Joe DiStefano

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Chopsticks + Marrow, written by Joe DiStefano, covers food both inside and outside of Queens. He joins us here on QueensNYC each Thursday.

Meat maven Josh Ozersky and pitmaster Robbie Richter parade a barbecued ewe.

I’ve just about recovered from what I’ve taken to calling ‘Mini-Meatopia.’ For that’s exactly what Monday’s pop-up at Alchemy, Texas BBQ was. Meat maven Josh Ozersky and pitmaster Robbie Richter teamed up on a menu that included everything from short rib to a grass-fed Vermont ewe, all cooked in Alchemy’s gigantic smoker. It was the first of hopefully many pop-ups. It was a very special night for barbecue and Jackson Heights with a globe-trotting menu that spanned from Jamaica to Uzbekistan.

First up: bulgogi tacos,with gojuchang aioli…

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Chopsticks + Marrow, written by Joe DiStefano, covers food both inside and outside of Queens. He joins us here on QueensNYC each Thursday.

Mix in the sauce and dig into the best Sichuan cold noodles ever.

Cheng Du Tian Fu, or Chengdu Heavenly Plenty Snacks, is one of the first stalls I ever visited in the regional Chinese wonderland that is the Golden Shopping Mall. Back in 2007 there was hardly any English signage in the entire place and I was relying upon a rosetta stone of sorts from a Chowhound post. These days the menu is in English and there are dozens of items—beef jerky, fu qi fei pian, dan dan mian and more—shown in the mouthwatering photos that adorn the wall at the bottom of the stairs.

This Sichuan specialist has become a favorite of the Mission Chinese crew. Despite the vast selection I’ve gotten the same thing every time for the last 10 or more visits: cold noodles Chengdu style ($3.50). A palate-awakening sauce consisting of crushed chilies, Sichuan peppercorns, what looks to be MSG, black vinegar, and a prodigious amount of fine garlic paste tops the tangle of thin al dente noodles. Mixing the sauce to coat the noodles take a bit of effort. It’s worth it for the results, though. The bowl of noodles ping pongs between refreshing,fiery, palate-tingling, and pungent.

Cheng Du Tian Fu, No. 31, Golden Shopping Mall, 41-28 Main St., Flushing

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Chopsticks + Marrow, written by Joe DiStefano, covers food both inside and outside of Queens. He joins us here on QueensNYC each Thursday.


Sweet and cold, El Bohio’s shaved ice is a harbinger of even warmer days

Forget that groundhog. The real indicator of the arrival of warm weather is the ice cream man. Or in Corona, the shaved ice man, specifically the dude who sets up in the window in front of El Bohio Grocery. The other day after eating enough Thai food for an army I took a long walk up Roosevelt Avenue and was delighted to see that El Bohio’s shaved ice—or frio frio as Dominicans like to call it­—was in full effect.

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Chopsticks + Marrow, written by Joe DiStefano, covers food both inside and outside of Queens. He joins us here on QueensNYC each Thursday (except this week on Friday..).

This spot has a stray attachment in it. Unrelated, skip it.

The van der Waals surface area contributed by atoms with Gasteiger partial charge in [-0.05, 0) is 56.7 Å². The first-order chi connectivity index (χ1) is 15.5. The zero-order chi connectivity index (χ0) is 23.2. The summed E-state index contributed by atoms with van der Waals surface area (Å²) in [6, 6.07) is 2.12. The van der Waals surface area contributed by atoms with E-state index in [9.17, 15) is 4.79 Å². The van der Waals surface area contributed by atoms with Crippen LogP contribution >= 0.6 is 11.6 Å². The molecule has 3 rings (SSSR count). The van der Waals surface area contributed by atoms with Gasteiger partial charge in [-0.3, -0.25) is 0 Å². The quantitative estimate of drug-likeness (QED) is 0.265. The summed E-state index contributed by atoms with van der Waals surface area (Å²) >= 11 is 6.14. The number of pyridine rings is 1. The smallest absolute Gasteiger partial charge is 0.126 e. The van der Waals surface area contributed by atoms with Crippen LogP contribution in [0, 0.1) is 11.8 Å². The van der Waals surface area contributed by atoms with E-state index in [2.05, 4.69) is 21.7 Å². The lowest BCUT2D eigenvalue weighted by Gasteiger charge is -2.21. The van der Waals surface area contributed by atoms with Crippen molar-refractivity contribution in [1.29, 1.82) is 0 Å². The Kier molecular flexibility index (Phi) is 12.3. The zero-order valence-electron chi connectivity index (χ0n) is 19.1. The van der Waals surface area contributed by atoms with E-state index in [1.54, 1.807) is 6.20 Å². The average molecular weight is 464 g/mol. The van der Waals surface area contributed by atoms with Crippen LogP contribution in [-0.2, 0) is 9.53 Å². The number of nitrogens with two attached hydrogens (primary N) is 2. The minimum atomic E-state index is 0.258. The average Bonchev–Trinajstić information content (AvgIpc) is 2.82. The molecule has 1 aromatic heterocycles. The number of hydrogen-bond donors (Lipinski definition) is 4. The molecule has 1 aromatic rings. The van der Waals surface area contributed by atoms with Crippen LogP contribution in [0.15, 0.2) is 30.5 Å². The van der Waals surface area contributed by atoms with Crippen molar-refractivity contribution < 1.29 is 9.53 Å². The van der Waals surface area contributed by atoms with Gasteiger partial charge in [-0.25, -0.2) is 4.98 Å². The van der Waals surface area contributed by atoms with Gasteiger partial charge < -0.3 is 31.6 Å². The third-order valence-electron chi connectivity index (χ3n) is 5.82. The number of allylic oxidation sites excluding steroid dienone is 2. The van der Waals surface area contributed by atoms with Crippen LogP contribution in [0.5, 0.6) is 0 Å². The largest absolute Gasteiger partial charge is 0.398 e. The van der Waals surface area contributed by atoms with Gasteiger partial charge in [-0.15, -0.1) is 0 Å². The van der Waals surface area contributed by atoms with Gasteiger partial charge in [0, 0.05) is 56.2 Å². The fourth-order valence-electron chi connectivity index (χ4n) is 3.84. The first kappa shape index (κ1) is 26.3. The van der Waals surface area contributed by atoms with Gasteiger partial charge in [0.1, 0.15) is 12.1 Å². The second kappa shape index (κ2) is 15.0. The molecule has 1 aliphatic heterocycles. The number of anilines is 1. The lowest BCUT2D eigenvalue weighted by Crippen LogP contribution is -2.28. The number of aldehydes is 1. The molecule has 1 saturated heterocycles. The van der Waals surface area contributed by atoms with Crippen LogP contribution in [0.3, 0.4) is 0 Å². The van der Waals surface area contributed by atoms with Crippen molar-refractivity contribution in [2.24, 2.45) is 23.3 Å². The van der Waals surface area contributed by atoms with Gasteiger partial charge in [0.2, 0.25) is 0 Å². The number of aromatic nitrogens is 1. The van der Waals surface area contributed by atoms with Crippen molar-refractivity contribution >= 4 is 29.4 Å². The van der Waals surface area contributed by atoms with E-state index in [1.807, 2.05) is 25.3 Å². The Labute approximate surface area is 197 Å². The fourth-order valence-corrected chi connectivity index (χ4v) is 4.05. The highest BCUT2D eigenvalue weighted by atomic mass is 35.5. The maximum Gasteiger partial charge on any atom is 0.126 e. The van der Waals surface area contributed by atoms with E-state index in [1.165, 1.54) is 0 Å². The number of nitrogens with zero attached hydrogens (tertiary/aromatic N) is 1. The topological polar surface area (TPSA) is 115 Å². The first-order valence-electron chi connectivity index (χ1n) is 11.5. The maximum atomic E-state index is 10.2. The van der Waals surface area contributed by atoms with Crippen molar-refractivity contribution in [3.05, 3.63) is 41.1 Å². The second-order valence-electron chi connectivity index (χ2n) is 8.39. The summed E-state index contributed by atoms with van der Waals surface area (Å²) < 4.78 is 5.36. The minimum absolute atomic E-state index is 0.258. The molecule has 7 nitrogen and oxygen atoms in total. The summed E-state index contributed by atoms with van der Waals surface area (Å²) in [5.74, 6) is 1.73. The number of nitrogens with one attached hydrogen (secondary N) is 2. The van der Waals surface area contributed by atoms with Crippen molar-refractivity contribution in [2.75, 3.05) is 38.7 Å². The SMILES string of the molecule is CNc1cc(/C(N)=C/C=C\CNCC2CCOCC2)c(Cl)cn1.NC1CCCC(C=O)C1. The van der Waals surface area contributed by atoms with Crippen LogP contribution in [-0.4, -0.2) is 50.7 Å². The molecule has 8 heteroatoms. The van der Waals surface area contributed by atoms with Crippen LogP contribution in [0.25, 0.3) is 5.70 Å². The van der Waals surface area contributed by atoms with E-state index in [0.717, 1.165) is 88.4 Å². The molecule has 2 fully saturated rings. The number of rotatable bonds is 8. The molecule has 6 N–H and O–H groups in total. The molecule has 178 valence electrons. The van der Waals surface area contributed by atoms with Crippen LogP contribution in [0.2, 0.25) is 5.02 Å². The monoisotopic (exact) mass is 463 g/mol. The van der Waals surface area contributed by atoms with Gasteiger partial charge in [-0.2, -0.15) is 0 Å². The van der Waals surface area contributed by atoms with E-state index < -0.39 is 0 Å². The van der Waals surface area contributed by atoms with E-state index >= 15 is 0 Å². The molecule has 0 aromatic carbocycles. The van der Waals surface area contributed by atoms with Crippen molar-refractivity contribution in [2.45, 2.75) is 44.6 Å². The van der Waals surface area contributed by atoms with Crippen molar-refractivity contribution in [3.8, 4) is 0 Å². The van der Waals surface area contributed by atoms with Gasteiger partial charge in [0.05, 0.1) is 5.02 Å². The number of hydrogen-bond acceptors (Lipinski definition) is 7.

Surely Zhū Dà Jiě’s Lao Cheng Du deserves a slot on Eater’s Queens Heatmap.

Over the weekend Eater released its Queens Heatmap, a roster of a dozen of-the-moment restaurants, including the recently opened Alchemy, Texas, BBQ as well as C+M favorites M. Wells Dinette, Biang!, and  Chao Thai Too. The list highlights “recent arrivals . . . that the critics, bloggers, and restaurant obsessives are buzzing about right now.” For what it’s worth I don’t consider myself a critic but I’ll proudly fly the blogger and restaurant obsessive flags. I am pleased to say that there’s only one spot on the list that I haven’t been to, Casa Enrique.

In the past Eater has taken some, well, heat for its Queens Heatmap. As for this time around it looks pretty good. That said, I question the inclusion of Corner Bistro as buzzworthy. And I’d like to have seen Zhū Dà Jiě’s  Láo Chéng Dū, on a list of a hot new restaurants. So here’s what I’m curious to know. What do you think of the latest incarnation of Eater’s Queen’s Heatmap? What’s missing? What’s doesn’t deserve to have made the cut? Tell me in the comments or hit me on the Twitter, @JoeDiStefano.

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Chopsticks + Marrow, written by Joe DiStefano, covers food both inside and outside of Queens. He joins us here on QueensNYC each Thursday.

Young and old alike came out for the opening of Alchemy, Texas, BBQ.

Before there was Virgil’s Real Barbecue, before Blue Smoke, before Hill Country, before the Big Apple Barbecue Block Party, and before New York City’s current love affair with Texas ’cue there was Robert Pearson. The British hairdresser caught the barbecue bug while working in Texas. He returned to New York City to open Pearson’s Texas Barbcue first in Long Island City, and then in the back of Legends Bar in Jackson Heights. I never got to taste Brit’s ’cue. And I’ve never been terribly impressed by successor outfit The Ranger Texas, Barbecue. Last night the smoky arts made a triumphant return to Legends with the opening of Alchemy, Texas, BBQ. The pitmaster behind this Texas barbecue homecoming is Josh Bowen of John Brown Smokehouse. Bowen knows a thing or two about ‘cue in general, and Texas ‘cue too having logged some time at Hill Country.